Well this law may be intended to hit the fast food purveyors but it will hit many others such as: restaurant food suppliers (Sysco) grocery chains (Walmart), home repair (home depot and lowes). So then it will trickle down to all of the mom and pops since they will not be able to purchase any of these products. Oh no more styrofoam plates for the picnic, nor cups for the local football games. No more packing materials for breakable goods, electronics etc. (hmmm lets see Amazon can't ship to Albany County). Gosh they are so smart to pass such laws......
1 year ago
1 year ago Link To Comment
Since most people are slobs.......and throw their garbage in public places......I can't disagree with this law.

Use paper containers.. )'(
1 year ago
1 year ago Link To Comment
Eventually, your progressive masters will get around to banning something or an activity that gores your ox. Its what they do.

On a more comical note, this local county ordinance, based on my understanding of the folks who were happily excluded from it, will be voided on first challenge. Albany county cannot regulate interstate commerce.

There is enough stupid to go around in the NY political environment. Have some, but not in a Styrofoam cup.
1 year ago
1 year ago Link To Comment
so no more take out for people, they voted for this man, they lose.

I can see it now, the person wants a doggie bag, and the restaurant says no styrofoam containers, use a napkin, or use your own bag.
1 year ago
1 year ago Link To Comment
One thing they should outlaw is plastic tampon applicators. When I lived in Rhode Island, empty plastic tampon applicators were the main form of aquatic wildlife in Narragansett Bay. I'm thinking of offering a new line of wooden tampon applicators. They'll be hand made by traditional New England woodturners and finished with rich, natural carnauba wax. No exotic hardwoods, of course - only sustainable. We don't want to pull a Gibson. And best of all, they'll be completely biodegradable.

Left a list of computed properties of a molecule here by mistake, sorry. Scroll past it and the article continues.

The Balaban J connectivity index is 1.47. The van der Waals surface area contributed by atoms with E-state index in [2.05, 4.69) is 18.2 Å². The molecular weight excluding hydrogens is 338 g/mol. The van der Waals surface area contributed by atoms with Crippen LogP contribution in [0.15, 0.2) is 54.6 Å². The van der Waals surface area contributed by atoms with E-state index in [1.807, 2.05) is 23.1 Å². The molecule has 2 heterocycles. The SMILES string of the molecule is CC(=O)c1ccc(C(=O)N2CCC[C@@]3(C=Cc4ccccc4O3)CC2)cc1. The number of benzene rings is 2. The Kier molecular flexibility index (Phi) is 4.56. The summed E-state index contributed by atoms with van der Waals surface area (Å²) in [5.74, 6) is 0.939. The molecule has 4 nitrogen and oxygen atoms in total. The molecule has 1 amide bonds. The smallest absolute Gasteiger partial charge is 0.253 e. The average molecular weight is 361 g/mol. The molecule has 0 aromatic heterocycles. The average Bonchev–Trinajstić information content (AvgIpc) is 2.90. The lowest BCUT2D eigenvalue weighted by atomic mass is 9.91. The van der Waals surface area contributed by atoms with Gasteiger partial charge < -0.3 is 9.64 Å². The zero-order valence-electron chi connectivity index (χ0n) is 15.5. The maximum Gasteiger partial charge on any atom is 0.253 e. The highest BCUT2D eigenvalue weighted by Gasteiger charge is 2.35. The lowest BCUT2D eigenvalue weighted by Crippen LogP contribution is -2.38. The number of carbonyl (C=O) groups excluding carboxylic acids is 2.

1 year ago
1 year ago Link To Comment
Unless the headline is erroneous, this law might be totally useless. Styrofoam (R) is the blue rectangular insulation pieces that you put into walls. Expanded polystyrene (EPS) is the foam used in food containers.
Either way, it's a stupid law. Companies like McDonalds that aren't using EPS are using an impregnated cardboard that also doesn't decompose.
1 year ago
1 year ago Link To Comment
like your comment, because if they messed up, then the law won't apply.
1 year ago
1 year ago Link To Comment
Anyone who regularly fishes on fresh water lakes knows that styrofoam degrades a lot quicker than 500 years. Try 1, maybe two.
1 year ago
1 year ago Link To Comment
so who wants this garbage in a lake???...Use paper
1 year ago
1 year ago Link To Comment
This should be a real boon for the wooden porringer industry. Georgia Pacific might be happy, too.
1 year ago
1 year ago Link To Comment
Heh! I get an image of a blind person on a corner holding his porringer out - with a sign saying "Alms for the poor" on it.


1 year ago
1 year ago Link To Comment
As the nation spins off into the misty realm where its elected officials and bureaucrats no longer pretend to take their management duties seriously, it's only natural that they spend their time on useless projects. Enter environmentalism, an activist realm with more phony facts than an ObamaCare Navigator.

For example, the EPA recently declared CO2 to be a poison... despite the fact that all plant life on Earth depends on CO2 to live. The capacity of humanity to inflict harm on itself is limitless.
1 year ago
1 year ago Link To Comment
"14 locations nationally and at least one locally that maybe sell soup"

So it's a law designed to protect small, local businesses against national competition.

What part of "equal protection" don't they understand?
1 year ago
1 year ago Link To Comment
That would be the 'equal' part.

Our government has become a protection racket. THAT part they understand very well.

By the way. Nice website you got here. Be a shame if something were to happen to it...Like an audit or somethin', right Rocko?

Orion
1 year ago
1 year ago Link To Comment
Beat me to it. Qui bono? Just look for who's getting hit and how it benefits the local competition.
1 year ago
1 year ago Link To Comment